don’t cry, you might worry people

When I was in grade 7, a classmate’s father committed suicide in his car in his garage.

A friend called to tell me and I remember my first thought was “o shit, they are going to catch me. They are going to know that I thought it and I will get in trouble now.” I was very careful to make sure to never mention that boy and hope that my mom never found out.

It was as if his father’s suicide was some how going to get ME in trouble. I had no empathy, no confusion, no sadness, no fear that my parents would ever do the same- only fear that my own secret suicidal thoughts would get me into trouble.

The following year, I spent a lot of time crying in the bathroom stall at school. I think that every 12 year old girl in my grade probably spent some on the bathroom floor in a puddle of hormones. But I was by far the most frequent bathroom crier.

One day (I remember, it was the first day back from Passover break in March or April), I just couldn’t stop crying. The principle even came in to try to soothe me. That night my mother got a call from the school. Apparently I made the mistake (in my fit of crying) of telling the principle that I just wanted to be done with life because it felt too hard.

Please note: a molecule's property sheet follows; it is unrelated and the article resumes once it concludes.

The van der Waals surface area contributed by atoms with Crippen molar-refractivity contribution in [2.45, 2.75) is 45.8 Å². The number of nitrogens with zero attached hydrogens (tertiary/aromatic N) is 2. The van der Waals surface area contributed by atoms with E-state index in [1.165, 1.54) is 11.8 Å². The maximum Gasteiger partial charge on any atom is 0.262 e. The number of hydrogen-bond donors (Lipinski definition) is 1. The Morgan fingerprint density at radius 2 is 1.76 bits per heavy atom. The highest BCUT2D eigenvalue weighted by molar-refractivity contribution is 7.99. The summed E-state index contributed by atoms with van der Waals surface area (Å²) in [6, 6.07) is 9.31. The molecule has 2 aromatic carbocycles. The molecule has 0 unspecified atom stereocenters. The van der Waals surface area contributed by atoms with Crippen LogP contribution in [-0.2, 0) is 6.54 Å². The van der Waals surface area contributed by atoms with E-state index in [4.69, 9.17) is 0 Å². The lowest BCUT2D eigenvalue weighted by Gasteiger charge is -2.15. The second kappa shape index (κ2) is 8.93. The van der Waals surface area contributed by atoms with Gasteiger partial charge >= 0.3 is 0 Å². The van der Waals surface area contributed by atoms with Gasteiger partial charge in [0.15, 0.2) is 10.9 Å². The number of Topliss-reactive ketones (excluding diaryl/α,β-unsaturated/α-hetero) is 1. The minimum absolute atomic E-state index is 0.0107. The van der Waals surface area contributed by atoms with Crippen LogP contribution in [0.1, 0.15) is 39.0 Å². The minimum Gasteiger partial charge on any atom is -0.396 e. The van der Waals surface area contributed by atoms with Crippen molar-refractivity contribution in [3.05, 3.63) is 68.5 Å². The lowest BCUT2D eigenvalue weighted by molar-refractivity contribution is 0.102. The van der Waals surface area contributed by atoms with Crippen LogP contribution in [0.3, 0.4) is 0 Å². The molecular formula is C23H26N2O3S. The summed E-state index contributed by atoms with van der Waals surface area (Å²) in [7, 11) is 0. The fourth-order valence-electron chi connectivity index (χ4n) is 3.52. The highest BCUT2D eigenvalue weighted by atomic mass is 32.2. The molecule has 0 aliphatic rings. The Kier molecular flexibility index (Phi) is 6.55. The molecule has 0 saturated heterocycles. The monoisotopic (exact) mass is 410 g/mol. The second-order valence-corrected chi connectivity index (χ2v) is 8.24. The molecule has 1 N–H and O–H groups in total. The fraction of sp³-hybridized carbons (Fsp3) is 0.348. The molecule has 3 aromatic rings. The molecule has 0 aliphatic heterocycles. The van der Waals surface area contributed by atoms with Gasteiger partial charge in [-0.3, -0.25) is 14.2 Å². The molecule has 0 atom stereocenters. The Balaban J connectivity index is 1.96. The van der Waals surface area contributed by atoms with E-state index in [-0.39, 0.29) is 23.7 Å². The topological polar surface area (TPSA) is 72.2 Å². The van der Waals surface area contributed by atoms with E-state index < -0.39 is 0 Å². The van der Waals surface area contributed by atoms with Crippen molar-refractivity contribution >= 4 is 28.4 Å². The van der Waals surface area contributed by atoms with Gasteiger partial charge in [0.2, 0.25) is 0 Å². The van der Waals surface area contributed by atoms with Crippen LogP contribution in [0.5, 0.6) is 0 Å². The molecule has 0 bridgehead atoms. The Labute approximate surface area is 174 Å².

The conversation with my mother that night went like this:

Mom: The school called and said that you said some things that scared them today.

me (12 years old): O. Um. Ya. I was just overwhelmed with my school work.

Mom: She said you said you wanted your life to be over. You didn’t really mean that did you? You shouldn’t say things like that, it scares people who don’t know that you’re just very dramatic.

me: Oh. I just meant that I wanted school to be over because it was so hard.

Mom: I thought so. I told her that. I won’t get another call like that. Right? You know, there’s a time and place for everything. Imagine if you started crying at grandma’s house. She would get so worried. It wouldn’t be right. So don’t scare people.

me: ok.

So. that was the end of that conversation. Never to be spoken of again. I went to school the next day with a big smile and jumped right into a fun hypo-manic episode that no one noticed.


 

… I feel like I have to add something else. Because it’s related. Jumping forward to adulthood. When I was 4 months pregnant with my second child, and after years of therapy, I was doing an intake for a prenatal depression program at the hospital. Things were bad. I was answering the nurse’s questions honestly and failing the Edinburgh Postnatal Depression Screening tool with flying colors. Until the last question: “The thought of harming myself has occurred to me.” I immediately answered “never”.

I think that my quick response was so out of line with the other answers that a red flag automatically went up and she escalated my first appointment to the following day. This was almost 20 years after that conversation with my mom.

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